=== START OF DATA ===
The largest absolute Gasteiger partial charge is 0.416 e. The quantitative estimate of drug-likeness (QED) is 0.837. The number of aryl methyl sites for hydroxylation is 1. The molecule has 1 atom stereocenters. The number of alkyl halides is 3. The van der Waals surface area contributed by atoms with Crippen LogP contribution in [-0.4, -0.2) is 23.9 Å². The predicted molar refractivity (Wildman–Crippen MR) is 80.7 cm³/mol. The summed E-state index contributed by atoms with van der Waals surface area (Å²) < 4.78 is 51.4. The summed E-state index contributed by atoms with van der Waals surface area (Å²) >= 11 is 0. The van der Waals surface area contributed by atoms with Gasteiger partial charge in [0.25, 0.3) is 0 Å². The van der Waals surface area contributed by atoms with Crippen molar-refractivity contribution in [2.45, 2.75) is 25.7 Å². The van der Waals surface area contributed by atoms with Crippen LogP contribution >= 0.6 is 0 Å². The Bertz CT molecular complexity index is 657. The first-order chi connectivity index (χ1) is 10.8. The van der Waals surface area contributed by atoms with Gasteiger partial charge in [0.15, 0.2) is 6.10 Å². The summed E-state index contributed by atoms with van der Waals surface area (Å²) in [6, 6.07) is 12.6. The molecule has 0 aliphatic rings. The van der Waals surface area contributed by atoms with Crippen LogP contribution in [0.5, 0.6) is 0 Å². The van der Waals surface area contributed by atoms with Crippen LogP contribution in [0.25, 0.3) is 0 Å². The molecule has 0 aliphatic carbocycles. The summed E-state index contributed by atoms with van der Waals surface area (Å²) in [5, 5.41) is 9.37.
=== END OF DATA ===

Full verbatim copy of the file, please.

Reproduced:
The largest absolute Gasteiger partial charge is 0.416 e. The quantitative estimate of drug-likeness (QED) is 0.837. The number of aryl methyl sites for hydroxylation is 1. The molecule has 1 atom stereocenters. The number of alkyl halides is 3. The van der Waals surface area contributed by atoms with Crippen LogP contribution in [-0.4, -0.2) is 23.9 Å². The predicted molar refractivity (Wildman–Crippen MR) is 80.7 cm³/mol. The summed E-state index contributed by atoms with van der Waals surface area (Å²) < 4.78 is 51.4. The summed E-state index contributed by atoms with van der Waals surface area (Å²) >= 11 is 0. The van der Waals surface area contributed by atoms with Gasteiger partial charge in [0.25, 0.3) is 0 Å². The van der Waals surface area contributed by atoms with Crippen molar-refractivity contribution in [2.45, 2.75) is 25.7 Å². The van der Waals surface area contributed by atoms with Crippen LogP contribution >= 0.6 is 0 Å². The Bertz CT molecular complexity index is 657. The first-order chi connectivity index (χ1) is 10.8. The van der Waals surface area contributed by atoms with Gasteiger partial charge in [0.15, 0.2) is 6.10 Å². The summed E-state index contributed by atoms with van der Waals surface area (Å²) in [6, 6.07) is 12.6. The molecule has 0 aliphatic rings. The van der Waals surface area contributed by atoms with Crippen LogP contribution in [0.5, 0.6) is 0 Å². The van der Waals surface area contributed by atoms with Crippen LogP contribution in [0.25, 0.3) is 0 Å². The molecule has 0 aliphatic carbocycles. The summed E-state index contributed by atoms with van der Waals surface area (Å²) in [5, 5.41) is 9.37.